H.R. 3631 Medicare Premium Fairness Act

Status: September 24, 2009 passed the House by a vote of 406-18.  Sent to Senate.

Click here for bill text of H.R. 3631




Currently, 42 million seniors and people with disabilities are enrolled in Medicare Part B. The standard Part B premium for 2009 is $96.40 per month (higher for individuals with incomes over $85,000 or $170,000 for couples). By law, the premium is calculated each year to cover approximately 25 percent of the cost of the Medicare program.

Premiums would normally increase to roughly $103 next year to cover 25 percent of the program’s cost. However, a current law “hold harmless” policy ensures that most seniors do not see a decrease in their Social Security checks if the Part B premium increase is projected to be greater than the increase in Social Security. Because of the recession, next year’s Social Security cost-of-living adjustment (COLA) may be zero and checks will not increase; the current law "hold harmless" means that Part B premiums will not increase for 2010 for 73 percent of enrollees.

The other 27 percent of enrollees are not held harmless under current law. These include low-income individuals who are eligible for Medicare and Medicaid (18%, or 7.3 million beneficiaries), higher-income Medicare beneficiaries (5%, or 2.1 million beneficiaries), new Medicare enrollees (3% or 1.3 million beneficiaries) and enrollees whose Medicare premiums are not deducted from their Social Security checks (2%, or 850,000 beneficiaries). Because of the way the law is written, premiums for the enrollees who are not currently held harmless would be disproportionately increased to $110-$120 per month, unless Congress acts. This is the first time that such an interaction has occurred.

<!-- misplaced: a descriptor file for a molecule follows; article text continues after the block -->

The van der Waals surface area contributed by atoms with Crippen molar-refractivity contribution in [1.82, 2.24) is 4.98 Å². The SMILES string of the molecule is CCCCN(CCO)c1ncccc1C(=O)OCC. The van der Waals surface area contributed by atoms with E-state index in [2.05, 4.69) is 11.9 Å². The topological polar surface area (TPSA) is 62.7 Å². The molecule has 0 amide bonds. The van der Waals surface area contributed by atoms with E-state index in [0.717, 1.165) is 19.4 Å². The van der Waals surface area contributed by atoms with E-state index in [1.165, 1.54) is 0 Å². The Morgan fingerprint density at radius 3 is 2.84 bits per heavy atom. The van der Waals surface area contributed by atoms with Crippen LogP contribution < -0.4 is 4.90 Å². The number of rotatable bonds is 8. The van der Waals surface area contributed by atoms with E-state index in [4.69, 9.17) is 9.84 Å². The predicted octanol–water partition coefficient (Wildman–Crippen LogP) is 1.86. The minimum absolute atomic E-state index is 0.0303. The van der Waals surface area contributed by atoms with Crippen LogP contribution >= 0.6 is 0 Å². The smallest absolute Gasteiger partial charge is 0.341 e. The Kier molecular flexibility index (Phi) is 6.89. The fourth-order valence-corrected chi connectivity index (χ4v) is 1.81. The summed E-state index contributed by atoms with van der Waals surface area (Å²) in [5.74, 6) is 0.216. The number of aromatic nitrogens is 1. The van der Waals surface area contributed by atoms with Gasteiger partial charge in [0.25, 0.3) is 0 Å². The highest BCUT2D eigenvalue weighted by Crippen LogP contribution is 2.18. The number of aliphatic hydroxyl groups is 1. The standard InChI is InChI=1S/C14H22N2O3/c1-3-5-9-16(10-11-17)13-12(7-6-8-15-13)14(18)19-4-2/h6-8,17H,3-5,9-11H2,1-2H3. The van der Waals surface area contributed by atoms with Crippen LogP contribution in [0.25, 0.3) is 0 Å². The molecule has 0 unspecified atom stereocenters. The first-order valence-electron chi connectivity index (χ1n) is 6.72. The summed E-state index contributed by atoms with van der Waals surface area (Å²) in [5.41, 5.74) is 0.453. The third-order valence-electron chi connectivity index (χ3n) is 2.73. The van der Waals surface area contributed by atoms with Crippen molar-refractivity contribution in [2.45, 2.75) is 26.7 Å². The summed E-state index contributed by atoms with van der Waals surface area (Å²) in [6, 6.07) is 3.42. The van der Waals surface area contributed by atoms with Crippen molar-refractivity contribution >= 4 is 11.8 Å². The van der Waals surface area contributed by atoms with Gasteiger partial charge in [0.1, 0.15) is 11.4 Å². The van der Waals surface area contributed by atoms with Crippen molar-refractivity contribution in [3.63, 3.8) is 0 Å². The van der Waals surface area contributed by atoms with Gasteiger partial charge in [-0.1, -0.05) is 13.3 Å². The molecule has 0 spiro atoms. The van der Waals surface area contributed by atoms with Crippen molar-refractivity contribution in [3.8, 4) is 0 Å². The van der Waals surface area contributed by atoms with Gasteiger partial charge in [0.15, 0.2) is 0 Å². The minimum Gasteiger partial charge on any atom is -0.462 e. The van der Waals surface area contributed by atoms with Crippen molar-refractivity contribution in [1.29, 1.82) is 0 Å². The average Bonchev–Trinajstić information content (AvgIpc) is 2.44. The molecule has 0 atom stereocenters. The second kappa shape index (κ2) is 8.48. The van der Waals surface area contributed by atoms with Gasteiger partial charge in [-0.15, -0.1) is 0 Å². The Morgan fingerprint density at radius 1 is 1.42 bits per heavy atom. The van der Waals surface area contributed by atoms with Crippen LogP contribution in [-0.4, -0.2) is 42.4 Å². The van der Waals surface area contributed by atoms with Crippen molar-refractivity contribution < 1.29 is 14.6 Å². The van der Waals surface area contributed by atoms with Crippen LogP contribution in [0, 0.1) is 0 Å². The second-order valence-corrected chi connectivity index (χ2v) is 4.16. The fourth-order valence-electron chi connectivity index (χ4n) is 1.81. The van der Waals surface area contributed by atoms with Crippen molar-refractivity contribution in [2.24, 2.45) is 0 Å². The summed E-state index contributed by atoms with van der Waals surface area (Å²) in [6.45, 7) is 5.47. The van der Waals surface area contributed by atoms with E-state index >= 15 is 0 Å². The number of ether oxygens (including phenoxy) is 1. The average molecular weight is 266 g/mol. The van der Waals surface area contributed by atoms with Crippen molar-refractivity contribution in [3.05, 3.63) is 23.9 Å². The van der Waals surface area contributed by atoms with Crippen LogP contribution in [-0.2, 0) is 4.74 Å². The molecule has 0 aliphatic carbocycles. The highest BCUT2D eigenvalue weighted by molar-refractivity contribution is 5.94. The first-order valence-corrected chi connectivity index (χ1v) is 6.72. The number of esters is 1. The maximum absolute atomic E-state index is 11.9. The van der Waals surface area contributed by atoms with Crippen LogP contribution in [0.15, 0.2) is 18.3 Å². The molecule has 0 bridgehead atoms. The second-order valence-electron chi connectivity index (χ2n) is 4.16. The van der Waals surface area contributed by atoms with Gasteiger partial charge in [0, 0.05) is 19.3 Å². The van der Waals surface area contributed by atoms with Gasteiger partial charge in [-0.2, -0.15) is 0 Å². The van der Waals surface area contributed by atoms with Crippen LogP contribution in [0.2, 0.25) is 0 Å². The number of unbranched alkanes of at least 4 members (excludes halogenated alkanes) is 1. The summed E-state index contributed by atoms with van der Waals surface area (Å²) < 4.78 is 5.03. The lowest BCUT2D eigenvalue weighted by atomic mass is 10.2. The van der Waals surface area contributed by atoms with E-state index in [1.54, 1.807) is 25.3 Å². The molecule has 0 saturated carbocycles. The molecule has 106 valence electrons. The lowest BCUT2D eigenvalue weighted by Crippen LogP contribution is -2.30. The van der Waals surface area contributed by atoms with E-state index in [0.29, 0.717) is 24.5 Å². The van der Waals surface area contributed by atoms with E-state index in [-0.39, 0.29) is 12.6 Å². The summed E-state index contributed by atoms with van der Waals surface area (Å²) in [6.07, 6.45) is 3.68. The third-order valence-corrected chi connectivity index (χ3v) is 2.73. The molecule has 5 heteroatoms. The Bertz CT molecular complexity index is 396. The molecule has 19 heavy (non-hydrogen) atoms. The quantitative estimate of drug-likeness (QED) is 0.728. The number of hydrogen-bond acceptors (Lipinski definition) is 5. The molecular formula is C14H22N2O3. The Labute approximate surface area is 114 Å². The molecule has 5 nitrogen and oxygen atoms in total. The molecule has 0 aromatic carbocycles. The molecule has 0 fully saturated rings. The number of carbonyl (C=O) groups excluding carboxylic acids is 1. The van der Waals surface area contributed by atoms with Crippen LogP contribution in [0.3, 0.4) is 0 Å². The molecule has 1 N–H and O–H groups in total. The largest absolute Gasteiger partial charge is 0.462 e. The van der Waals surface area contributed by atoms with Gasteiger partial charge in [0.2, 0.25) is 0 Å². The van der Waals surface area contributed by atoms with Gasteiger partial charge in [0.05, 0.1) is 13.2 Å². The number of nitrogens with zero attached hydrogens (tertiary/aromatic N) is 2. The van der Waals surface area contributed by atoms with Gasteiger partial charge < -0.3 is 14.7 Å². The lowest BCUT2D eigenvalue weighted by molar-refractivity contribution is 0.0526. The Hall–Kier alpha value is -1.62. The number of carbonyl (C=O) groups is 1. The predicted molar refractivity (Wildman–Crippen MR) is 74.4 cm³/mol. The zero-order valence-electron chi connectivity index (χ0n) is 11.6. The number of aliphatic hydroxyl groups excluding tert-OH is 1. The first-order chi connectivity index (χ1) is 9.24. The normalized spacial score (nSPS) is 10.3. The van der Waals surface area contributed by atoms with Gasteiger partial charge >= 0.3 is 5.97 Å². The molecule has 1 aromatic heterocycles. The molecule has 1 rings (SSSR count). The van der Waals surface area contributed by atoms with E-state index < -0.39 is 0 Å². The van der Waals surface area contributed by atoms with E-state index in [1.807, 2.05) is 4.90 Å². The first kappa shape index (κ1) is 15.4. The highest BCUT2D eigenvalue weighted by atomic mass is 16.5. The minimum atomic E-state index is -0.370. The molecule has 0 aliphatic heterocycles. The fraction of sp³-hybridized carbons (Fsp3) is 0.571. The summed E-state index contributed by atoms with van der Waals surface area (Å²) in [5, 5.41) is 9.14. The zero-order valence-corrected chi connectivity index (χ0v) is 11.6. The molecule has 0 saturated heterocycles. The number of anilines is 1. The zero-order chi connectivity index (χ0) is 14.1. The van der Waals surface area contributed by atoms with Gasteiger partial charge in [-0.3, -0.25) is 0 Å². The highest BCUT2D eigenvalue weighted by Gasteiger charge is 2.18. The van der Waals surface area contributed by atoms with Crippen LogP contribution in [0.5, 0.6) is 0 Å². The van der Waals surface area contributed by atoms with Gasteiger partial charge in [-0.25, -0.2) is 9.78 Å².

This bill would extend the current hold harmless policy to all Medicare enrollees, meaning that no seniors will see a decrease in their Social Security checks due to Medicare Part B premiums.

CBO estimates the cost of the bill at $2.8 billion for 2010 and the bill is fully paid for by reducing the Medicare Improvement Fund, a non-controversial set-aside fund in Medicare.